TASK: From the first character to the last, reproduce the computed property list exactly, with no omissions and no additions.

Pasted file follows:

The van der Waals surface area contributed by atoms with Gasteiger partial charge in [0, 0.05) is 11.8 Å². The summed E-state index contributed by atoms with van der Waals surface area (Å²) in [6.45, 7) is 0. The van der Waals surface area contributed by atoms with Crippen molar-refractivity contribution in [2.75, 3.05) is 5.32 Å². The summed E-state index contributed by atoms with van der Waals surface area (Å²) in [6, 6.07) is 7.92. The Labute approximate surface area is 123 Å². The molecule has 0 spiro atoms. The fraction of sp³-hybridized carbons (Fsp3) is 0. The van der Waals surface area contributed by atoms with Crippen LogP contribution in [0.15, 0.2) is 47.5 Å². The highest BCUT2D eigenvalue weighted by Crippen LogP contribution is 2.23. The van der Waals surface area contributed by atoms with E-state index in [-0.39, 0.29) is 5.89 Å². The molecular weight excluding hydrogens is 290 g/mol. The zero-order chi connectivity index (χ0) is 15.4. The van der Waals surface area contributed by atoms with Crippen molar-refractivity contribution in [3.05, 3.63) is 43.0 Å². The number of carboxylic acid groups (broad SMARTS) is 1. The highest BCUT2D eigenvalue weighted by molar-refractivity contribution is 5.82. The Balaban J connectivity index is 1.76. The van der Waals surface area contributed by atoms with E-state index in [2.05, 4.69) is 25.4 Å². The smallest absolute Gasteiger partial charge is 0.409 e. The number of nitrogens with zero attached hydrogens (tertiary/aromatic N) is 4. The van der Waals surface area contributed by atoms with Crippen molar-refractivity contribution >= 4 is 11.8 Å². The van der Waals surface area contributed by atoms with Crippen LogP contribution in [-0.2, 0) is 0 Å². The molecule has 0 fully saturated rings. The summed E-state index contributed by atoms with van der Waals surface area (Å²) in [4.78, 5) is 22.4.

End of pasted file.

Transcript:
The van der Waals surface area contributed by atoms with Gasteiger partial charge in [0, 0.05) is 11.8 Å². The summed E-state index contributed by atoms with van der Waals surface area (Å²) in [6.45, 7) is 0. The van der Waals surface area contributed by atoms with Crippen molar-refractivity contribution in [2.75, 3.05) is 5.32 Å². The summed E-state index contributed by atoms with van der Waals surface area (Å²) in [6, 6.07) is 7.92. The Labute approximate surface area is 123 Å². The molecule has 0 spiro atoms. The fraction of sp³-hybridized carbons (Fsp3) is 0. The van der Waals surface area contributed by atoms with Crippen LogP contribution in [0.15, 0.2) is 47.5 Å². The highest BCUT2D eigenvalue weighted by Crippen LogP contribution is 2.23. The van der Waals surface area contributed by atoms with E-state index in [-0.39, 0.29) is 5.89 Å². The molecular weight excluding hydrogens is 290 g/mol. The zero-order chi connectivity index (χ0) is 15.4. The van der Waals surface area contributed by atoms with Crippen molar-refractivity contribution in [3.05, 3.63) is 43.0 Å². The number of carboxylic acid groups (broad SMARTS) is 1. The highest BCUT2D eigenvalue weighted by molar-refractivity contribution is 5.82. The Balaban J connectivity index is 1.76. The van der Waals surface area contributed by atoms with E-state index in [2.05, 4.69) is 25.4 Å². The smallest absolute Gasteiger partial charge is 0.409 e. The number of nitrogens with zero attached hydrogens (tertiary/aromatic N) is 4. The van der Waals surface area contributed by atoms with Crippen molar-refractivity contribution >= 4 is 11.8 Å². The van der Waals surface area contributed by atoms with Crippen LogP contribution in [-0.2, 0) is 0 Å². The molecule has 0 fully saturated rings. The summed E-state index contributed by atoms with van der Waals surface area (Å²) in [4.78, 5) is 22.4.